Music fans of all ages adore Tom Waits for his endless musical experimentation and his rock tumbler of a voice. For an unapologetic weirdo he’s very popular. Last year’s Orphans: Brawlers, Bawlers and Bastards sold well and contained almost no dead wood, surprising for a triple album with 56 songs. I bought my first Tom Waits album (Heartattack and Vine) because I had heard his amazing “Three Sheets to the Wind in Copenhagen” on the soundtrack of the movie Basquiat. Heartattack and Vine took a long time to grow on me—it’s one of Waits’ transitional albums and most of the songs sound like they came out of a piano bar. After a while I got to like Waits’ bandsaw delivery and gin-soaked sound, but it took me a while to catch on that Waits also tells an excellent story. His songs create malformed little worlds, sometimes a noirish cityscape, sometimes a lurid carnival fantasy out of some sinister sepia playbill. Many of Waits’ songs, I think, would make great movies. I will on occasion suggest directors or movies similar to what I would envision—this will reveal my bland taste in movies, but undoubtedly Splice Today’s readers will educate me.
“Cold was the night and hard was the ground/They found her in a small grove of trees,” begins Waits’ lachrymose ballad of the lonesome death of Georgia Lee, a girl who slipped the bonds of her school and family and died alone. Georgia’s mother Ida is powerless to stop her from slipping away. The chorus asks why God wasn’t watching out for Georgia Lee, but Waits implies that perhaps he was—the song dwells on the transcendent beauty of the natural landscape into which Georgia fades. The last verse ends “Somewhere a baby is crying for her ma/as the hills turn from green back to gold.” I’m seeing something along the lines of Terrence Malick’s Days of Heaven, a dreamy, pastoral story with an iron soul.
If you haven’t heard this song get it and listen to it right now. This is Waits as his absolute best, growling over a sour violin—in fact, the whole cabaret-tinged album is amazing. Two more things about the song—it comes from Waits and Robert Wilson’s opera based on Alice’s Adventures in Wonderland, and it is based on the supposedly true story of Edward Mordrake, a minor British noble who had a face on the back of his head. Waits describes it succinctly: “The face could laugh and cry/it was his devil-twin/at night she spoke to him of things heard only in Hell.” Eventually the face’s chthonic whispers drive Edward mad, and he hangs himself from a wrought-iron balcony. There’s a complete story there, of course, but this could go in a number of directions—the face could turn into a psychological metaphor, or it could remain a horrific supernatural affliction (and perhaps we could find out what exactly it’s whispering). I could see David Lynch making hay with this one.
Heartattack and Vine
Here’s a little change of pace—the protagonist of this song isn’t exactly a deformed, hypersensitive Victorian boulevardier. “I spent all my money/in a Mexican whorehouse/across the street from a Catholic church,” he begins, and that’s most of what you need to know about him. This song’s tough-guy hero spends his time in Las Vegas, boozing and screwing and threatening to burn down buildings, but he’s got a slightly wounded side as well: “You got to tell me, brave captain, why are the wicked so strong?/How do the angels get to sleep when the devil leaves his porch light on?” he asks. Violent, small-time thug who keeps losing at slots and wonders about good and evil? Sounds like most of the movies about Las Vegas, or maybe some kind of Streets of Fire-style parable.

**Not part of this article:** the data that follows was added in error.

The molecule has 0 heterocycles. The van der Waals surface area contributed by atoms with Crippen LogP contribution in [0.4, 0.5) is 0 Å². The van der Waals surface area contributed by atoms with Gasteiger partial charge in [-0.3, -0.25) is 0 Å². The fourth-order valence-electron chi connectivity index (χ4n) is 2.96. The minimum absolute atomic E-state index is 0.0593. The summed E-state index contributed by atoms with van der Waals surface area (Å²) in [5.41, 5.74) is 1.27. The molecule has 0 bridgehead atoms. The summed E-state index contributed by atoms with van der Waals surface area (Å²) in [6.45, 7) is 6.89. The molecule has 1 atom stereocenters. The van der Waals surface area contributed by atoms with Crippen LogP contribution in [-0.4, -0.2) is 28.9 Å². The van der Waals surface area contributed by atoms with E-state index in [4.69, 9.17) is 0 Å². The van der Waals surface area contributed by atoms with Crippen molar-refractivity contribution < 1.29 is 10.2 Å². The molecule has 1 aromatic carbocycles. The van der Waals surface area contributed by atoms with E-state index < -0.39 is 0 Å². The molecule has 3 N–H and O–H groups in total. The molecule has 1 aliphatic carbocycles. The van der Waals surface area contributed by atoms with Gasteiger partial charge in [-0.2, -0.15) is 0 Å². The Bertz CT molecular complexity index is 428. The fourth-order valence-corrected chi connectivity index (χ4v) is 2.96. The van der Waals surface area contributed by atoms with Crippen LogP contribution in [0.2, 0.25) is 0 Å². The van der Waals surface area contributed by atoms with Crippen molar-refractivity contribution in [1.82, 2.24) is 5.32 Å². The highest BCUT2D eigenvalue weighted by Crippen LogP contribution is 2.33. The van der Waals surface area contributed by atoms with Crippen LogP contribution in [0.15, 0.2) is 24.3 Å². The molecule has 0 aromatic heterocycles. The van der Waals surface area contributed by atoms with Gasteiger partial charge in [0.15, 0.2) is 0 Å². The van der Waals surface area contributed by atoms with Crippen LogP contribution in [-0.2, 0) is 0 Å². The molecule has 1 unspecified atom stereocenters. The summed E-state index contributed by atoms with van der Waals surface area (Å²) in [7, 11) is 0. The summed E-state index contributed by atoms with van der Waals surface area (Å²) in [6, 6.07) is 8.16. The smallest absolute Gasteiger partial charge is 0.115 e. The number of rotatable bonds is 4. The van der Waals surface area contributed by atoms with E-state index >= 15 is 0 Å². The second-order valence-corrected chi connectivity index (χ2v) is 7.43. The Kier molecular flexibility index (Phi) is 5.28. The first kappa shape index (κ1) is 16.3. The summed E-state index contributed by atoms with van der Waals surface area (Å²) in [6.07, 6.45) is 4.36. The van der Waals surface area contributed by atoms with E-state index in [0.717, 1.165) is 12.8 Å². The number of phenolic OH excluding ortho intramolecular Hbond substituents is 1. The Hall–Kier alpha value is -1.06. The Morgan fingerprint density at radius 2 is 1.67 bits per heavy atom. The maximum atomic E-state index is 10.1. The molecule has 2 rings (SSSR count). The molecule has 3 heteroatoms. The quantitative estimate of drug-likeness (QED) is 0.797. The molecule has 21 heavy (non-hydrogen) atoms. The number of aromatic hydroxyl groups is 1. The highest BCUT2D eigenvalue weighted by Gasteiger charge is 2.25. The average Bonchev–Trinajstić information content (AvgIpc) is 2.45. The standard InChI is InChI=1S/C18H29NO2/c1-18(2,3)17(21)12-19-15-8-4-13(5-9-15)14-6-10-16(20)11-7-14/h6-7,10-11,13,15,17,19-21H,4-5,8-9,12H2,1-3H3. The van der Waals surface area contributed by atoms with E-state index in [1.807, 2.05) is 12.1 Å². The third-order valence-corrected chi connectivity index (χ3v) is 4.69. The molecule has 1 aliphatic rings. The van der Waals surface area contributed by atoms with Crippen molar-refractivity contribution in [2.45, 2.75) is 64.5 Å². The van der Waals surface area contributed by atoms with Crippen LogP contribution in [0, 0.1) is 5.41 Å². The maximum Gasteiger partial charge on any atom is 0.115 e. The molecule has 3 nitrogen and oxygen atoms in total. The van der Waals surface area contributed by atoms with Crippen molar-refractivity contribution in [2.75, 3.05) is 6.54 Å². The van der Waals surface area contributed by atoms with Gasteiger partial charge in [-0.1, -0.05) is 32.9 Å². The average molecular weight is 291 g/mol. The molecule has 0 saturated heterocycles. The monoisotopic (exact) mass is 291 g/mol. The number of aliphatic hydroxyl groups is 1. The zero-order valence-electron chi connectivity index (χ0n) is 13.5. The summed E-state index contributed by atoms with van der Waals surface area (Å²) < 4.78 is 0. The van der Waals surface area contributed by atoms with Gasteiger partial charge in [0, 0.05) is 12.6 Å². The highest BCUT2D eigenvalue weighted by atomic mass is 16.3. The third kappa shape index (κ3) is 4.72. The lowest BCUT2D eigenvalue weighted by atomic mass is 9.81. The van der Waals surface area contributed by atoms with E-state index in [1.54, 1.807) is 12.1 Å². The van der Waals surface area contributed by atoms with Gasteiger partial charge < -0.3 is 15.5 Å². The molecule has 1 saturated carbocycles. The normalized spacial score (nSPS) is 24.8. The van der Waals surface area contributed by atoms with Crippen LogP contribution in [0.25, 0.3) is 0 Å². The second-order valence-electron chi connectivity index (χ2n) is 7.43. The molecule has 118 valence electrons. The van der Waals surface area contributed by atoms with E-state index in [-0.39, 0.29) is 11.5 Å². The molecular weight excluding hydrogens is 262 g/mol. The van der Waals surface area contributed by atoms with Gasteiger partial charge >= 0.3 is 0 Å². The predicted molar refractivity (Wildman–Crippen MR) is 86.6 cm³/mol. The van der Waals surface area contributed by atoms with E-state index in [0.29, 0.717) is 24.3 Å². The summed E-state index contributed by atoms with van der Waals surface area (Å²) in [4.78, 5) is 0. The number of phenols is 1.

“Little Drop of Poison”
This tango-infused number is a little more metaphorical than the previous three, but like all good tangos it has a dangerous woman and a clueless man. “She left in the fall, that’s her picture in the wall, she always had that little drop of poison,” goes the chorus. It’s open to interpretation, but it sounds to me like the narrator and the woman got into some trouble with some local criminals; the narrator had to stay and the woman escaped—“Well a rat always knows when he’s in with weasels/Here you lose a little every day.” Something like an inside-out History of Violence, but good instead of creepy and irritating.
Waits sings hoarsely here alongside a hypnotic drum-and-marimba rhythm section—the story is of a veteran (a doughboy, so it’s WWI) who comes home “with a party in his head,” takes up with various women, drinks, tours through California high on Benzedrine, then gets sent to jail in Oklahoma (possibly for sleeping with an underage girl). Mr. Waits, you’re doing my silly, self-indulgent job for me! He packs in enough weird little details (the soldier’s car, plenty of specific drinks) that an adaptation would have no shortage of vignettes.